Saturday, April 5, 2008

NCHE 2008: "America's Growing Pains" by Delise Sanders and Linda Flowers

This session was on teaching elementary-level students to engage in historical research. They began with a discussion of using pictures as primary sources.

When reviewing pictures with many people pictured, have each child choose one individual in the picture. Have children write about that individual by creating a story.

When reviewing pictures with much detail, cut the picture into sections and give groups of students one of the sections for analysis. Then, bring the groups together to share their sections and analyze the entire picture.

Have students prepare history reports over four week periods. Work students through the process of reading, researching, organizing, and writing. As students are reading, have them use highlighters to show different stages in an historical figure’s life. For example, use a yellow highlighter for young years, blue for middle years, and pink for older years. Research should take about two weeks and a good resource for helping students organize their research is:
Scholastic Teaching Resources. Grades 4-6 Graphic Organizer Booklets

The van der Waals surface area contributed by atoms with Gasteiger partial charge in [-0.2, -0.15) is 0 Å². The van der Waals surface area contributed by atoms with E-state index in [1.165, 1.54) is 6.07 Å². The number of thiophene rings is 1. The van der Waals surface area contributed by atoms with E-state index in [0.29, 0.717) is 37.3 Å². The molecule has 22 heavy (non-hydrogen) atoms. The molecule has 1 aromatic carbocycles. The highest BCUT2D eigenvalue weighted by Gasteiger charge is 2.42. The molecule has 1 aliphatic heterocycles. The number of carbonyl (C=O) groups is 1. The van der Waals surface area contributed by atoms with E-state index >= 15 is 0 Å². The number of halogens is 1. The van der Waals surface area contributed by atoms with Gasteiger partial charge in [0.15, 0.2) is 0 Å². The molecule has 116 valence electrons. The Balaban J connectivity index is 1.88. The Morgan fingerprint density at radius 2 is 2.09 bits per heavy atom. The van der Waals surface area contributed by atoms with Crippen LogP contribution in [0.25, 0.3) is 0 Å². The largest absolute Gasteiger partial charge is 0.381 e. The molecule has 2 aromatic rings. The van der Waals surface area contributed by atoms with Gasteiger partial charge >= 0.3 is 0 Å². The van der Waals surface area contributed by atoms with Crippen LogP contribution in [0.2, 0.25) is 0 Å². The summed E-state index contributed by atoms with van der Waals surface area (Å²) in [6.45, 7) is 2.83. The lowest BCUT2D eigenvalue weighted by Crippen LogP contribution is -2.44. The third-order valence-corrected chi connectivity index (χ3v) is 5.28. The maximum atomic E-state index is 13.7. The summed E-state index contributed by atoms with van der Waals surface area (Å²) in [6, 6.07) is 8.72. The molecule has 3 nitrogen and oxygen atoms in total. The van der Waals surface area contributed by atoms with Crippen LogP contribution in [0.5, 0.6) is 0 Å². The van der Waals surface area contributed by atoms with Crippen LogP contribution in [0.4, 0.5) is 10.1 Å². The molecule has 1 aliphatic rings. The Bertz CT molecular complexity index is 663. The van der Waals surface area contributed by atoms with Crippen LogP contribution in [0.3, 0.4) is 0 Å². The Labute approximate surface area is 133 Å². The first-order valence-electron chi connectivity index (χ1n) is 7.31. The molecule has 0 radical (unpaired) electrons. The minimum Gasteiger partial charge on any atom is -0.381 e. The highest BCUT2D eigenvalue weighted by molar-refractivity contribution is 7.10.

The culminating projects can include a written report, a display board (including 5-8 primary sources), and a CD cover (including names of songs that relate to the individual’s life).

When choosing historical figures for students to research, choose atypical figures (not Lincoln). For example, choose women spies of the American Revolution or local heroes.

Recommended ideas and resources for teaching literacy through historical children's books:
  • Review Nancy Polette's books that include activities with picture books.
  • Make a commercial out of the front flap information.
  • Create reader’s theatre out of what is in the book.
  • Make a large picture of a person with the body of the person being the book report.
  • Use Dinah Zike foldables for reporting on character sketches and telling, the beginning/middle/end of texts.
  • Draw a mountain and show progression, climax, and resolution in a book. Practice with a picture book and have students do the activity with a chapter book.

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